With the 2020 US presidential election less than two months away, there is little doubt Donald Trump will lose the country’s popular vote, and likely by a wider margin than he did in 2016 (when he lost the popular vote to Hillary Clinton by nearly 3 million votes).
But every US presidential election is, in essence, a race to just 270. That number represents a simple majority of the 538 votes in the Electoral College.
A device created via the US Constitution to balance state and national interests, and to reflect the American Founders’ concerns with direct popular appeals, the Electoral College is the formal mechanism for selection of the president.
When voters cast their ballots in states across the country they are actually voting for a slate of electors who in turn cast the official vote. Each state has a number of electoral votes equivalent to its representation in the US House and Senate.
As such, larger states offer a greater electoral prize. In nearly all cases the electoral votes are allocated on a state-by-state winner-take-all basis determined by the candidate receiving the largest number of votes in the state.
The exceptions to this being Nebraska and Maine which allocate by statewide winner and within the congressional districts of the state. Former vice president Joe Biden leads Donald Trump in national polling, and has held a substantial and stable advantage nationally.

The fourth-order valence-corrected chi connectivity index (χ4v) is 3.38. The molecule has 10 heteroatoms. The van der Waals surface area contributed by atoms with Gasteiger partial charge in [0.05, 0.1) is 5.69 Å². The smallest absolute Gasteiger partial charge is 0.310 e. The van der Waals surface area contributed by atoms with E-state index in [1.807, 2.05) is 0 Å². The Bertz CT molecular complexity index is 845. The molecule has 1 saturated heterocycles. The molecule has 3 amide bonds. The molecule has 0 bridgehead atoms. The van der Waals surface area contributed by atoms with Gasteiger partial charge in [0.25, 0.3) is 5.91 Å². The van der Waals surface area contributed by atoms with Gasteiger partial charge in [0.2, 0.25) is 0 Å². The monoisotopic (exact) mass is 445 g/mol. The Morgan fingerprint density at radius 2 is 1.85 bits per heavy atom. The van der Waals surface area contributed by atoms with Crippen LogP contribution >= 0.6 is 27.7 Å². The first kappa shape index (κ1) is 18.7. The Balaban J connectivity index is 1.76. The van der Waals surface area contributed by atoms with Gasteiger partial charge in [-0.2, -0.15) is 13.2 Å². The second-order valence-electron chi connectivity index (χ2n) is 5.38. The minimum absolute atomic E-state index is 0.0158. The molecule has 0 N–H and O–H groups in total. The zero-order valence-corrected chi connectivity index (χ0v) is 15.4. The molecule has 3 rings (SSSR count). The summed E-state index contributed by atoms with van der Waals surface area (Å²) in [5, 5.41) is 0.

This reflects a highly polarised environment, and one in which few people are open to changing their minds. New information and events tend not to dramatically shift opinion.
One can see this in the limited impact of the country’s social unrest and response to the Covid-19 pandemic have had on moving vote preferences.
The Midwest matters
Given the Electoral College, measures of national support can obscure parts of the election landscape, including the American Midwest.
The core of the competitive Midwest states for 2020 is in the upper Midwest in Michigan, Wisconsin, and Iowa. According to current polling averages, Biden leads in the first two of these.
While Midwestern states do not offer the largest prizes in the Electoral College, they were key to Donald Trump’s path to victory in 2016.
His razor-thin victories in Wisconsin and Michigan, comfortable margin in Ohio, a blow-out win in Iowa, and a near-miss in Minnesota, are important elements in the story of 2016. And several states in the region offer a path, albeit a narrow one, to maintain the White House in 2020.
While Trump trails in several of these battleground states, demographic and electoral variables offer the incumbent at least some hope. These include the relative percentage of non-college educated whites and rural voters, party support, and underestimates of Republican strength in polling.
Several Midwestern states have high percentages of demographics consolidated by Republicans in recent elections — most notably non-college educated whites and rural voters.
According to estimates by Dave Wasserman of the non-partisan Cook Political Report, 63% of the 2016 vote in Iowa was from non-college whites, while that number was 61% in Wisconsin, and 54% in both Michigan and Minnesota.
Consolidation of this voting bloc by Republicans is one of the most important stories of the last 20 years in US elections.
Republicans also continue to expand their rural advantage, while the 2018 midterms suggest Democratic expansion in suburbs.